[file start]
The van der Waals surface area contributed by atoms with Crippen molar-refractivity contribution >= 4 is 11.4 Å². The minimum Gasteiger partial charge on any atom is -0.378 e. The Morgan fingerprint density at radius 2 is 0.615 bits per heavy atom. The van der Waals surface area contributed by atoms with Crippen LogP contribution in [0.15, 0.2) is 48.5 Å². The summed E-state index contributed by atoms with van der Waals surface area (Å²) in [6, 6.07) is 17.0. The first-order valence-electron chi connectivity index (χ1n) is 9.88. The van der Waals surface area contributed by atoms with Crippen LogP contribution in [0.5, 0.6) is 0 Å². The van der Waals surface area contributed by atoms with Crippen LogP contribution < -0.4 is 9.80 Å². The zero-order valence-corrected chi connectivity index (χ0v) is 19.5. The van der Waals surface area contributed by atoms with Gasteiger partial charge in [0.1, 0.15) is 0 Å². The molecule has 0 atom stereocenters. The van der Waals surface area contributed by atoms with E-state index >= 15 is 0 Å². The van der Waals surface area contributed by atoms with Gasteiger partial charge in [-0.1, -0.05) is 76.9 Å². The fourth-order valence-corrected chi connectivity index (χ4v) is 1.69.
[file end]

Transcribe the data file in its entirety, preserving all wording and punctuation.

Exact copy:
The van der Waals surface area contributed by atoms with Crippen molar-refractivity contribution >= 4 is 11.4 Å². The minimum Gasteiger partial charge on any atom is -0.378 e. The Morgan fingerprint density at radius 2 is 0.615 bits per heavy atom. The van der Waals surface area contributed by atoms with Crippen LogP contribution in [0.15, 0.2) is 48.5 Å². The summed E-state index contributed by atoms with van der Waals surface area (Å²) in [6, 6.07) is 17.0. The first-order valence-electron chi connectivity index (χ1n) is 9.88. The van der Waals surface area contributed by atoms with Crippen LogP contribution in [0.5, 0.6) is 0 Å². The van der Waals surface area contributed by atoms with Crippen LogP contribution < -0.4 is 9.80 Å². The zero-order valence-corrected chi connectivity index (χ0v) is 19.5. The van der Waals surface area contributed by atoms with Gasteiger partial charge in [0.1, 0.15) is 0 Å². The molecule has 0 atom stereocenters. The van der Waals surface area contributed by atoms with E-state index >= 15 is 0 Å². The van der Waals surface area contributed by atoms with Gasteiger partial charge in [-0.1, -0.05) is 76.9 Å². The fourth-order valence-corrected chi connectivity index (χ4v) is 1.69.